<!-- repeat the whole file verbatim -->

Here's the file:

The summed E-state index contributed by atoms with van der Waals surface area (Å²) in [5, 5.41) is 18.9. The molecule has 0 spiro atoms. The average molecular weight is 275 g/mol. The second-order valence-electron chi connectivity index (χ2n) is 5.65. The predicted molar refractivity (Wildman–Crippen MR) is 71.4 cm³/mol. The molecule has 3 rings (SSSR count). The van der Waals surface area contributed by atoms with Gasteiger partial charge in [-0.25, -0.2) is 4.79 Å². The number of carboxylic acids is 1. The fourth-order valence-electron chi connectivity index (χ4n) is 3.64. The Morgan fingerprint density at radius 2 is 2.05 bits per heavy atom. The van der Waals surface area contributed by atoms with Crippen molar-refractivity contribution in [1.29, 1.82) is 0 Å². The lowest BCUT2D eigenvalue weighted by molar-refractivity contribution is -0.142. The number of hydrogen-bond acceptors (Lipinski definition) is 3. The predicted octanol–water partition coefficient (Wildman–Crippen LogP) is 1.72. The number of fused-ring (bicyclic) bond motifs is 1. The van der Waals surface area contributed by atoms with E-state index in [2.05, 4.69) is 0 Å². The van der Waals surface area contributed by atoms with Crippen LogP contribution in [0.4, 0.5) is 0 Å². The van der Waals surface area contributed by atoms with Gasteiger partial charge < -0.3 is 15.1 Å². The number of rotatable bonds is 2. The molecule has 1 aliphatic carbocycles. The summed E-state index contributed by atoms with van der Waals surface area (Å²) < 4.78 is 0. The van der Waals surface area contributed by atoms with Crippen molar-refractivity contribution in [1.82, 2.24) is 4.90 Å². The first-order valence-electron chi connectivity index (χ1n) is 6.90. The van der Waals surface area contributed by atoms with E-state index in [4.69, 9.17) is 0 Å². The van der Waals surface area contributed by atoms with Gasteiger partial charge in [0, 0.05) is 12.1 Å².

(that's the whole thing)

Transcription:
The summed E-state index contributed by atoms with van der Waals surface area (Å²) in [5, 5.41) is 18.9. The molecule has 0 spiro atoms. The average molecular weight is 275 g/mol. The second-order valence-electron chi connectivity index (χ2n) is 5.65. The predicted molar refractivity (Wildman–Crippen MR) is 71.4 cm³/mol. The molecule has 3 rings (SSSR count). The van der Waals surface area contributed by atoms with Gasteiger partial charge in [-0.25, -0.2) is 4.79 Å². The number of carboxylic acids is 1. The fourth-order valence-electron chi connectivity index (χ4n) is 3.64. The Morgan fingerprint density at radius 2 is 2.05 bits per heavy atom. The van der Waals surface area contributed by atoms with Crippen molar-refractivity contribution in [1.29, 1.82) is 0 Å². The lowest BCUT2D eigenvalue weighted by molar-refractivity contribution is -0.142. The number of hydrogen-bond acceptors (Lipinski definition) is 3. The predicted octanol–water partition coefficient (Wildman–Crippen LogP) is 1.72. The number of fused-ring (bicyclic) bond motifs is 1. The van der Waals surface area contributed by atoms with E-state index in [2.05, 4.69) is 0 Å². The van der Waals surface area contributed by atoms with Crippen LogP contribution in [0.4, 0.5) is 0 Å². The van der Waals surface area contributed by atoms with Gasteiger partial charge < -0.3 is 15.1 Å². The number of rotatable bonds is 2. The molecule has 1 aliphatic carbocycles. The summed E-state index contributed by atoms with van der Waals surface area (Å²) < 4.78 is 0. The van der Waals surface area contributed by atoms with Crippen molar-refractivity contribution in [1.82, 2.24) is 4.90 Å². The first-order valence-electron chi connectivity index (χ1n) is 6.90. The van der Waals surface area contributed by atoms with E-state index in [4.69, 9.17) is 0 Å². The van der Waals surface area contributed by atoms with Gasteiger partial charge in [0, 0.05) is 12.1 Å².